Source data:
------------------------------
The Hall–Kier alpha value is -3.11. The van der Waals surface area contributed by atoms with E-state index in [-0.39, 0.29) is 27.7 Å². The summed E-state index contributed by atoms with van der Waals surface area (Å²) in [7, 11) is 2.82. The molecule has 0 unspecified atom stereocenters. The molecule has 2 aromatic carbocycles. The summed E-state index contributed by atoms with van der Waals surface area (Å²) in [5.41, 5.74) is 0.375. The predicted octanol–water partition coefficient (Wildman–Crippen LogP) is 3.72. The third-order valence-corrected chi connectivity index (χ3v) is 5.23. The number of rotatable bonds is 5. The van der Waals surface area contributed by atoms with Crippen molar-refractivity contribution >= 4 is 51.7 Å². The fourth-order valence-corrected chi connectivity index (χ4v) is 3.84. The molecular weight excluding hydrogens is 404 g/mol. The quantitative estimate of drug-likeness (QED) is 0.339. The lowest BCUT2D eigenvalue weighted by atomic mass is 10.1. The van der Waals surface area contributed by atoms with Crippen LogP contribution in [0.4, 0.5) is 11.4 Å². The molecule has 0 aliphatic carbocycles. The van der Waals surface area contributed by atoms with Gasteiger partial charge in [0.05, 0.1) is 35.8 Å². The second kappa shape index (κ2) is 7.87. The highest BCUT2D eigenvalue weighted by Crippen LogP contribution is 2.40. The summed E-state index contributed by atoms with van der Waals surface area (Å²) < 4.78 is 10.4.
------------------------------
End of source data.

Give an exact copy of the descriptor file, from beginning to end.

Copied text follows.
The Hall–Kier alpha value is -3.11. The van der Waals surface area contributed by atoms with E-state index in [-0.39, 0.29) is 27.7 Å². The summed E-state index contributed by atoms with van der Waals surface area (Å²) in [7, 11) is 2.82. The molecule has 0 unspecified atom stereocenters. The molecule has 2 aromatic carbocycles. The summed E-state index contributed by atoms with van der Waals surface area (Å²) in [5.41, 5.74) is 0.375. The predicted octanol–water partition coefficient (Wildman–Crippen LogP) is 3.72. The third-order valence-corrected chi connectivity index (χ3v) is 5.23. The number of rotatable bonds is 5. The van der Waals surface area contributed by atoms with Crippen molar-refractivity contribution >= 4 is 51.7 Å². The fourth-order valence-corrected chi connectivity index (χ4v) is 3.84. The molecular weight excluding hydrogens is 404 g/mol. The quantitative estimate of drug-likeness (QED) is 0.339. The lowest BCUT2D eigenvalue weighted by atomic mass is 10.1. The van der Waals surface area contributed by atoms with Crippen LogP contribution in [0.4, 0.5) is 11.4 Å². The molecule has 0 aliphatic carbocycles. The van der Waals surface area contributed by atoms with Gasteiger partial charge in [0.05, 0.1) is 35.8 Å². The second kappa shape index (κ2) is 7.87. The highest BCUT2D eigenvalue weighted by Crippen LogP contribution is 2.40. The summed E-state index contributed by atoms with van der Waals surface area (Å²) < 4.78 is 10.4.